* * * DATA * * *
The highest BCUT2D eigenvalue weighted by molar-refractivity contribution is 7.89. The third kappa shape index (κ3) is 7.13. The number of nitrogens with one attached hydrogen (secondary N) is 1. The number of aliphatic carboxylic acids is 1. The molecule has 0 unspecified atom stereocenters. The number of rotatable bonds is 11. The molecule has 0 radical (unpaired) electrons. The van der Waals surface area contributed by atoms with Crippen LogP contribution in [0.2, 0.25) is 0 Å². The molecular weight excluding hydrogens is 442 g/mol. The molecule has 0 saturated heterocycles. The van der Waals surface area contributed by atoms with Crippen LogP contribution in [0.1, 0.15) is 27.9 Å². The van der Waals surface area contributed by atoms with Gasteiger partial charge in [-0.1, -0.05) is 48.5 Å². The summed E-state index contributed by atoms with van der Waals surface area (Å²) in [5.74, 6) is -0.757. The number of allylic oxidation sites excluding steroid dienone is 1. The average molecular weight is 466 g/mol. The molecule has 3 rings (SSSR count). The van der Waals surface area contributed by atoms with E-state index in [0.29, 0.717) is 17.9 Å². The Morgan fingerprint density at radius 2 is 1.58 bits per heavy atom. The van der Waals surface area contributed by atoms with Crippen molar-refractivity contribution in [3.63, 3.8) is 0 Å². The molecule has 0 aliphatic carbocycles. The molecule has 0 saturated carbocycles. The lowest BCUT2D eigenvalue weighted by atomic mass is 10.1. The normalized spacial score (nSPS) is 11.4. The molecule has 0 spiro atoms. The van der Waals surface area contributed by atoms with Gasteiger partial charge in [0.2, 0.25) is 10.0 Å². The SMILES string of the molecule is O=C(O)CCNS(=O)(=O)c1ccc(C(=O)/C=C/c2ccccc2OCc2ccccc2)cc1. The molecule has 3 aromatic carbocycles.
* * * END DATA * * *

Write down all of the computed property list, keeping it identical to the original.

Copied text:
The highest BCUT2D eigenvalue weighted by molar-refractivity contribution is 7.89. The third kappa shape index (κ3) is 7.13. The number of nitrogens with one attached hydrogen (secondary N) is 1. The number of aliphatic carboxylic acids is 1. The molecule has 0 unspecified atom stereocenters. The number of rotatable bonds is 11. The molecule has 0 radical (unpaired) electrons. The van der Waals surface area contributed by atoms with Crippen LogP contribution in [0.2, 0.25) is 0 Å². The molecular weight excluding hydrogens is 442 g/mol. The molecule has 0 saturated heterocycles. The van der Waals surface area contributed by atoms with Crippen LogP contribution in [0.1, 0.15) is 27.9 Å². The van der Waals surface area contributed by atoms with Gasteiger partial charge in [-0.1, -0.05) is 48.5 Å². The summed E-state index contributed by atoms with van der Waals surface area (Å²) in [5.74, 6) is -0.757. The number of allylic oxidation sites excluding steroid dienone is 1. The average molecular weight is 466 g/mol. The molecule has 3 rings (SSSR count). The van der Waals surface area contributed by atoms with E-state index in [0.29, 0.717) is 17.9 Å². The Morgan fingerprint density at radius 2 is 1.58 bits per heavy atom. The van der Waals surface area contributed by atoms with Crippen molar-refractivity contribution in [3.63, 3.8) is 0 Å². The molecule has 0 aliphatic carbocycles. The molecule has 0 saturated carbocycles. The lowest BCUT2D eigenvalue weighted by atomic mass is 10.1. The normalized spacial score (nSPS) is 11.4. The molecule has 0 spiro atoms. The van der Waals surface area contributed by atoms with Gasteiger partial charge in [0.2, 0.25) is 10.0 Å². The SMILES string of the molecule is O=C(O)CCNS(=O)(=O)c1ccc(C(=O)/C=C/c2ccccc2OCc2ccccc2)cc1. The molecule has 3 aromatic carbocycles.